The main act was none other than Gushungo.
From a distance, as his music pierced the dull Sunday atmosphere, sounds reminiscent of the controversial Thomas Mapfumo could be heard.
Upon reaching the stage, what met the eye was somewhat confusing. The main man was a lanky fellow who resembled Andy Muridzo in both stature and hairstyle, and though he donned flashy clothing, there seemed to be a discord with the type of music he was playing.
Naturally, traditional mbira music has always been associated with traditional garb and animal skins, but here was an artiste dressed like a hip-hop prodigy, serenading the crowd with afro-fusion vibes.
To his credit, a live band and vibrant dancers put up a respectable performance but cast doubts on whether they may even be ready to occupy an even bigger stage.
During break, I managed to make my way backstage and asked Gushungo for a comment.
“I grew up mixing with artistes, like Andy Muridzo. Even though I knew that I was a good singer, I was pressured by my parents to pursue academics and actually shunned a professional career in music,” said Gushungo.
“I was pressured by people who used to listen to me singing at church, telling me that I was talented, but I took them for granted.
“I thank God and my ancestors who made me cross paths with Andy Muridzo because I realised that I was capable of doing what he can do. Thus began my musical journey as I ventured into the studio and started recording my own tracks.”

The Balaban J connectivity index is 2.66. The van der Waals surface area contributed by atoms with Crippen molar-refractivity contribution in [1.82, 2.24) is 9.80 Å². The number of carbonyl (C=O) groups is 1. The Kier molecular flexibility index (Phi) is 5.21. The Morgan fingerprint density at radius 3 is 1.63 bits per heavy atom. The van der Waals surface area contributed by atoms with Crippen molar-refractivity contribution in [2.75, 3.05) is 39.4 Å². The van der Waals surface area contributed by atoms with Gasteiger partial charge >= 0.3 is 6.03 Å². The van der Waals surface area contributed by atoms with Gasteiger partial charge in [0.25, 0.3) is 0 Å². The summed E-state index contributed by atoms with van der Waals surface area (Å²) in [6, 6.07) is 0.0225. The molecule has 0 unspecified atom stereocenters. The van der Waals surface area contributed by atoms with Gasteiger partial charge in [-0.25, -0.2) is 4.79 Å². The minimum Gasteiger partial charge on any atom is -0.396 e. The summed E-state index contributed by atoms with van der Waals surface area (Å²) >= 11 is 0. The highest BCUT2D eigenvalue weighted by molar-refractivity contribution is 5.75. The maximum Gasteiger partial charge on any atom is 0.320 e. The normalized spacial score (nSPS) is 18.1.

Asked when he actually met Andy Muridzo, Gushungo said that although they share the same totem, Gushungo, they are in fact cousins and started a professional relationship in 2016.
By 2017, he had completed a Diploma in Law at People’s College, but as music was his calling, he somehow found himself angling for a career in music.
“I know there is a lot of controversy from fans saying that I copy Jah Prayzah and Andy Muridzo, but we are nothing but artistes singing the same type of music. When Andy started, he was accused of copying Jah Prayzah. Even Jah Prayzah joined an existing genre and he cannot claim that he invented afro-fusion.”
Gushungo went on to claim that if an artiste plays mbira and guitars on stage, and happens to have dreadlocks, then he/she would be accused of copying Jah Prayzah.
What stuck out like a sore thumb was the musician’s recurrent theme of comparing and associating himself with Jah Prayzah and Andy Muridzo, giving credence to the claim that, indeed, he might be stealing their thunder by association and trying to find relevance.
And as another commentator said, if he is sharing the bed with Jah Prayzah’s ex, that’s their business, but using such information to build a name is like building a house in a swamp.
It thus remains to be seen if Gushungo can be his own man and shake off the copycat tag which, ironically, he seems comfortable with.